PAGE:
It’s always fun to work with someone else in the shop. Especially when the project can be knocked out in a day or less. For this project I had the help of Shawn Stone from Stone And Sons Workshop on Youtube… or maybe he had my help because we made a project for his shop?? Either way, we had fun and were productive enough to get the job done in one night.
Shawn is a fellow YouTube woodworker who likes to make a lot of reclaimed projects. Be sure to check out his YouTube channel and subscribe if you would like to see more of his projects. He actually lives relatively close to me so odds are this won’t be the last time you see him in my shop.
The project itself is a homemade shop air filter. Shawn was able to score a couple old furnace blower motors for free and the smaller of the two was to be the fan for his shop filter. The other he gave to me to use later. I’m not sure when I’ll get around to making one for my shop but now I know I have a motor for it.
We made this entire project out of one sheet of 3/4” plywood. The plywood we’re using is PureBond hardwood plywood. It’s made in the USA and formaldehyde free. I’ve been using it since making my miter saw station and have had great results with it. This plywood is heavy stuff though so I don’t like to wrestle a full sheet of it over my table saw. Instead, I like to slide the sheet over one side of my plywood storage cart and make the first cut with a circular saw.
Then the much more manageable piece can be cut at the table saw.
Step 6 is always the best step. Watch someone else do the work…just kidding! Hard work never hurt anybody ;) The blade was lowered by the way…
This project is literally just a box. Well, a box with a couple of filters. It’s an incredibly easy project that anyone can make with a blower motor.
Lastly, a bunch of strips can be cut that will later make up the frames. This was a lot of repetition to cut all of the strips to size.
There will be six frames total. Two to enclose the exit filter and four to enclose the intake filters.
To make assembly of the frames a little easier we setup a little jig on my assembly table. Not really a jig, actually. It’s just a square chunk of plywood clamped down to the table. This allows two boards to quickly and accurately be aligned at 90 degrees and joined with wood glue and a few brad nails. These don’t have to be crazy strong as they will eventually be installed into the final assembly and held in place with a couple brad nails. Their only purpose is to space out the filters. As you can tell, I was being very productive here.
The intake frames were added first. The frame closest to the blower motor has a couple extra vertical supports to hopefully prevent the filter from collapsing due to the suction.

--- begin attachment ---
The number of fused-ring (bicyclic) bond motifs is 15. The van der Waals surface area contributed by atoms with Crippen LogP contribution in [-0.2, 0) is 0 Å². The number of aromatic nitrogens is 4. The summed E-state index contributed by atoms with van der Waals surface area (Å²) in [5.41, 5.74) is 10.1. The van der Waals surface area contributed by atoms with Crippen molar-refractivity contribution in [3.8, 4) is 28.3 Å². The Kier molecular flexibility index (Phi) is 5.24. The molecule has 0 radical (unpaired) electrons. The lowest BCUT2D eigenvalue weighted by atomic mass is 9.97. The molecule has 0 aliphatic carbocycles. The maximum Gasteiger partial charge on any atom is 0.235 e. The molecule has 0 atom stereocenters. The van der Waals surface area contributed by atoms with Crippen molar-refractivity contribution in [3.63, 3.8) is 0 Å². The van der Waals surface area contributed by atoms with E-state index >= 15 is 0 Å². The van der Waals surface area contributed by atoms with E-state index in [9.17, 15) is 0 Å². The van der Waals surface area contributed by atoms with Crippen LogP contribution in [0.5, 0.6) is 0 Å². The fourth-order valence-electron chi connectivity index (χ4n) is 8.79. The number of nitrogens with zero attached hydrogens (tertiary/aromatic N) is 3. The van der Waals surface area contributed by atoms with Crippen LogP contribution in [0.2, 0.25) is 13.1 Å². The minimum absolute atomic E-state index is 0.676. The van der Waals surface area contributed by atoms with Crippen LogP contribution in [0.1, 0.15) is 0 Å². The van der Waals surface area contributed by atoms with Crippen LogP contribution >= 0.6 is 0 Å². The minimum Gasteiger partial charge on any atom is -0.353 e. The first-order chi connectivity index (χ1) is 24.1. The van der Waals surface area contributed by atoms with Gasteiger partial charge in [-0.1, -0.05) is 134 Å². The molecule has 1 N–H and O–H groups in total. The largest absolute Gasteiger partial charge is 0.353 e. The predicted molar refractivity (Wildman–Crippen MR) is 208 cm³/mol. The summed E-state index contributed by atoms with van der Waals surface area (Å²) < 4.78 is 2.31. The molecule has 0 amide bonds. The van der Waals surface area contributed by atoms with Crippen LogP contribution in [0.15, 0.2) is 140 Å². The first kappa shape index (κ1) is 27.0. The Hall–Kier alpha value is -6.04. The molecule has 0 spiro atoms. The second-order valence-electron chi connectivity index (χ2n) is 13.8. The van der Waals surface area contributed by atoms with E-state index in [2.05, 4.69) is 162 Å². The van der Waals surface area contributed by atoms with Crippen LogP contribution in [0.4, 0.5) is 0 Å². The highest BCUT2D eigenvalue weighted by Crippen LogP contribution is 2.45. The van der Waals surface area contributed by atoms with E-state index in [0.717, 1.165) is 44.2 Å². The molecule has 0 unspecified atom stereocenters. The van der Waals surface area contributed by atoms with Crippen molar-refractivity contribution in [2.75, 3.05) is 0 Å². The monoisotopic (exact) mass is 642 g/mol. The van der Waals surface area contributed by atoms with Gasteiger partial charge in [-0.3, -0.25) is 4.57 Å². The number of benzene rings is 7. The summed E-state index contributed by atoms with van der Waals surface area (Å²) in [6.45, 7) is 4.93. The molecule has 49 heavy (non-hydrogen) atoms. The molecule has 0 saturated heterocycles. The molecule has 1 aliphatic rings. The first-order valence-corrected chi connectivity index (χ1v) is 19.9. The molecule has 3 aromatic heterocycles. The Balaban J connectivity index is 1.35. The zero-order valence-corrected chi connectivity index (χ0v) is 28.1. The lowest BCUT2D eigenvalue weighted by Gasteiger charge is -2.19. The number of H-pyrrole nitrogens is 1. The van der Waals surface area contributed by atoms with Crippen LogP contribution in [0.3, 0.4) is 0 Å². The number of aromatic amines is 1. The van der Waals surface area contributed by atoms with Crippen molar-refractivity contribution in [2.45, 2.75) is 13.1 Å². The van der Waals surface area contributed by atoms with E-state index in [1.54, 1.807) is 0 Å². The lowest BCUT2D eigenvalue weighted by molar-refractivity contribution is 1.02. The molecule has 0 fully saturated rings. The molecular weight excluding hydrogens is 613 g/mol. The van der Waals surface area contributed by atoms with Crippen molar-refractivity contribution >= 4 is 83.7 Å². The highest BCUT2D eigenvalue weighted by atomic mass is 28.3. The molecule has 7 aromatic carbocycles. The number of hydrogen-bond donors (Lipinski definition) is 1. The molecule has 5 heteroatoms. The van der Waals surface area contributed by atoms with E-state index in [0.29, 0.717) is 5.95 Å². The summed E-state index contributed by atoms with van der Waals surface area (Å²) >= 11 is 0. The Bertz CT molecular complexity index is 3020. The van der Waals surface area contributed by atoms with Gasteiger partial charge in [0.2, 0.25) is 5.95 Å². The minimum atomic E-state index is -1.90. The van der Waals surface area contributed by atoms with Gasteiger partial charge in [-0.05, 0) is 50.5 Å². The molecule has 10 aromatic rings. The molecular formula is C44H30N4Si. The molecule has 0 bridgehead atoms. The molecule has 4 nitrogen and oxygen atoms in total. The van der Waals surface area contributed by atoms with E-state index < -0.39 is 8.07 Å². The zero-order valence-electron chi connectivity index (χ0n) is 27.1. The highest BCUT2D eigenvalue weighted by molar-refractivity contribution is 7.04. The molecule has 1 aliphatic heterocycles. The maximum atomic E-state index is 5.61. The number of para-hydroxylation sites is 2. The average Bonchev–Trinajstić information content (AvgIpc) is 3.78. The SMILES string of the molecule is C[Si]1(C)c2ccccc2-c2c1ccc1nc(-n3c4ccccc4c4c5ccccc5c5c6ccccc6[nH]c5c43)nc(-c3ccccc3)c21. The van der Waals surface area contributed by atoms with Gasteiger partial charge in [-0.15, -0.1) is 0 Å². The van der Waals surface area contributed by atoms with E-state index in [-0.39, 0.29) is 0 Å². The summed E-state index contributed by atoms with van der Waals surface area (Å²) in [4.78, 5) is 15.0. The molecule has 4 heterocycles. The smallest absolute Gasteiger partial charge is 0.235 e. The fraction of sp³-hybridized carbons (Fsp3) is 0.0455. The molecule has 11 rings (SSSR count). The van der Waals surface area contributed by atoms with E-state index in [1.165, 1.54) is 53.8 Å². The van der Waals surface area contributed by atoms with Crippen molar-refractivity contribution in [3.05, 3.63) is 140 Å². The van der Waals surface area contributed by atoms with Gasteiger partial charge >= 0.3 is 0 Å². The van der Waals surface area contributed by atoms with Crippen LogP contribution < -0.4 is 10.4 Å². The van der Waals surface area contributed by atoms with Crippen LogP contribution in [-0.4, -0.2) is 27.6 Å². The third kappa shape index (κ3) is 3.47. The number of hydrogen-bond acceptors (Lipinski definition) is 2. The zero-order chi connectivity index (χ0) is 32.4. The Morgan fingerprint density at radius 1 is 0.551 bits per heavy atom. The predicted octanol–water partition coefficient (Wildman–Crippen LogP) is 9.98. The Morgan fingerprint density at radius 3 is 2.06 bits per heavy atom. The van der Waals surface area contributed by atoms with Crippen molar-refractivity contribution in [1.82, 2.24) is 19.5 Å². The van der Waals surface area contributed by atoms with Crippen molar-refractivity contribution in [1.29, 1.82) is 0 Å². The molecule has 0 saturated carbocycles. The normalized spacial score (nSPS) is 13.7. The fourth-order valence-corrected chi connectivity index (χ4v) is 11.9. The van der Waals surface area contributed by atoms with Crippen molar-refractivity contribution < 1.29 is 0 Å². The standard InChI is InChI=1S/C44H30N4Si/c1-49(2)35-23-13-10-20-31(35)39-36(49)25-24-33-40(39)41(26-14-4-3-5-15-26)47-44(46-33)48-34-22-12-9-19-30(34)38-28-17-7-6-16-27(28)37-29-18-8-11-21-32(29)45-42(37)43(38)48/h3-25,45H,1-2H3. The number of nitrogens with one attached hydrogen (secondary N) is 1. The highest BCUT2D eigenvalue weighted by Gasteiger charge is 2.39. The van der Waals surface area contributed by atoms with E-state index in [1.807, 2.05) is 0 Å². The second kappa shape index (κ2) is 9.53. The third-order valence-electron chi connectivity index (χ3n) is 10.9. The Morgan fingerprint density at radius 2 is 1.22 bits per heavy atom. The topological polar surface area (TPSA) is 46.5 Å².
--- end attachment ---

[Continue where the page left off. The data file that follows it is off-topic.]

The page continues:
Mounting the blower will be unique to your specific blower housing. For this particular unit we needed to elevate the side opposite the air exit and also add a small cleat to the bottom of the box right below where the exit will be. The small cleat will catch the bottom of the blower housing and prevent it from backing away from the air exit.
Before mounting the motor I cut the exit air hole. This should have been done before assembly though as I didn’t have good access with my jigsaw to cut the hole. I ended up using a drill to make jigsaw starter holes, the jigsaw to make the horizontal cuts, and an oscillating tool to make the vertical cuts.
After cutting the exit hole we installed the exit filter frames and tested the fit with a filter. So far everything worked out as planned.
We are only working on the construction of the unit here. Shawn planned on finishing the electrical and installing it later while in his shop. But to allow access to the electrical when the unit was sealed we drilled a hole in the back panel for the wiring.
The motor slid in place as planned and we secured it on the top side of the housing with a couple of screws into the exit side panel.
Before adding the last piece we loaded it up with filters to get a final check of the intake side. We went with three filters for the intake to reduce the work load of each filter. The two outer filters should catch the larger stuff and the intake filter closest to the blower was the highest rated filter to remove the smaller particles.
The last piece to be installed was the front panel. This will be the side facing the middle of Shawn’s shop when installed. Once installed, the unit will be close to the ceiling so removing the top for maintenance would not be possible. For that reason we chose to construct the box in such a way that the front and back were attached to the top and bottom. That way the front panel can be removed easily with a few screws. And speaking of it being installed, Shawn put together an installation video for those who want to see it mounted in his shop. Be sure to subscribe to his channel if you want to see more videos from him and also check out his website for more info.